Swift Current is taking action to join a global campaign to stop violence against women and girls by hosting an event as part of the One Billion Rising movement.
Swift Current's One Billion Rising celebration will be hosted on Valentine's Day, from 7 p.m. to 8:30 p.m. at the Art Gallery of Swift Current and the Swift Current Library.
The evening will feature music, drumming, written word and dance in this artistic expression of support to end violence against women.
"We don't have to rely on anyone else. We are responsible for ending violence. And we can do it," noted local organizer Christine Ciona.
"And the best way to do it is to rise. Let's dance. Let's talk about it. Let's start a conversation. Instead of complaining that it happens, get off your butt and rise. Let's do something together, in a really positive, affirming, celebratory way."
The local One Billion Rising celebration began with a general email invitation at Christmas, and in less than 30 days people have rallied in support of the effort.
"Every week someone else will call," Ciona noted. "And that's really the power of grassroots. And you know it's right because you don't have to get people to come, because people are just rising, they know it's important and they're showing up."
The email call attracted a combination of ages, experience, and backgrounds for this collaborative effort. Participants range in age from high school students to seniors, men and women, writers, performers, actors, musicians, song writers, and dancers.
"Whether they're passionate for personal reasons, or just passionate because they want to make a difference in the world, it's all good. We're really excited."
"We know it's important. It's indicated here because our circle keeps getting bigger and bigger week after week. People are here and they are ready to dance, and ready to sing. They are writing songs specifically for this event that lift people up. It's not about our sorrow. It's about how we rise, how we move through tragedy, and how we want to live now.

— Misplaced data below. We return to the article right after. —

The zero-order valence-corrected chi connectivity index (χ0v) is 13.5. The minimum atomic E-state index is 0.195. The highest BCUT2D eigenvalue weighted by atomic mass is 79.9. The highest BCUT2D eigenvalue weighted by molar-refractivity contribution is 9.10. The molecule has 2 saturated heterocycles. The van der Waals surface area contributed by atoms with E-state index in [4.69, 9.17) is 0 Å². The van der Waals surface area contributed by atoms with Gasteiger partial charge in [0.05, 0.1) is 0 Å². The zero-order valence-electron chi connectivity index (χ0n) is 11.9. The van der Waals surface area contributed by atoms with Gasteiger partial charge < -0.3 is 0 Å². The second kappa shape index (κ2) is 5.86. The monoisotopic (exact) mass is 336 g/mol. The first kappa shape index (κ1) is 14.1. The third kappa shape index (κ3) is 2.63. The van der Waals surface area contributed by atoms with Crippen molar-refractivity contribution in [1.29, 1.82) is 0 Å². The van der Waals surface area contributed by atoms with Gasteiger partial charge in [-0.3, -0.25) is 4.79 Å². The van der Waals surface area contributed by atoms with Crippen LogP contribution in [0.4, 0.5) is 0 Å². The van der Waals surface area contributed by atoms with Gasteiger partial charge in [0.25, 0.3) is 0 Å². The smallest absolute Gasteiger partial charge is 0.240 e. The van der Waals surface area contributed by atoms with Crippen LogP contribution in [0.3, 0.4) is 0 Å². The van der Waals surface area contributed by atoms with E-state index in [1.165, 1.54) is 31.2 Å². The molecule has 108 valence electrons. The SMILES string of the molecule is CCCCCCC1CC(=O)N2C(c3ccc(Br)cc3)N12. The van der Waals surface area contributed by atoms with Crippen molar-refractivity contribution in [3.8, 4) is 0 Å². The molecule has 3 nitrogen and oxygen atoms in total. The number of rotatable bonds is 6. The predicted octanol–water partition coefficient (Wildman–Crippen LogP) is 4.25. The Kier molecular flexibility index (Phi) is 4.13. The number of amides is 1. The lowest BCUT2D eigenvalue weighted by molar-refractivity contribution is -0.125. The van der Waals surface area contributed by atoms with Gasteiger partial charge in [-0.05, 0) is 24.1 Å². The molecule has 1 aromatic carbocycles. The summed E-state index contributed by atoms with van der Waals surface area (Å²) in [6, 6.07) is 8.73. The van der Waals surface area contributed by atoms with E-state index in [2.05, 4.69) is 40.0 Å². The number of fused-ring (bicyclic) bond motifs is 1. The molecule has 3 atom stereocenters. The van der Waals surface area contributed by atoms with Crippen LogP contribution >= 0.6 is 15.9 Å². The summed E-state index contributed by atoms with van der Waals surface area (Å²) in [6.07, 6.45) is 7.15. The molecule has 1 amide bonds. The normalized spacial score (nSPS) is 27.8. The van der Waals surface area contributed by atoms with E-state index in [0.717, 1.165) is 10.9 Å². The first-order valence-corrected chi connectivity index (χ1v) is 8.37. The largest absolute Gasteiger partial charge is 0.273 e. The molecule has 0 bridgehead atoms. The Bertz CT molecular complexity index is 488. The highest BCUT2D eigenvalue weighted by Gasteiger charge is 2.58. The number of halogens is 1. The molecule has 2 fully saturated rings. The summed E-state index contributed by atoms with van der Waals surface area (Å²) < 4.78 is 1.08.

"I think it's a real indication that it matters and it's necessary, and we're ready."
While the evening will showcase a flash mob to Break the Chain, choreographed by the renown Debbie Allen, there is no format for events being hosted in 182 countries.
"We didn't have any framework. The whole thing about one billion rising is everyone has the freedom to rise however they want. The bottom line is we want to rise to end violence. It's a creative celebration."
"It's really cool. People are having their own way to be empowered to end violence creatively."
The One Billion Rising event grew out of the staggering fact that one in three women on the planet will be raped or beaten in their lifetime. When you localize those statistics, every Swift Current resident knows someone who is going to be hurt or has already been hurt.
"This is an invitation for all of those women, and the men who love them, to stand up and rise and say enough. This can totally stop. We can take back the power. We can demand our rights. We can create amazing social change. We can expect our families and our politicians and our educators and our social system to really stand up."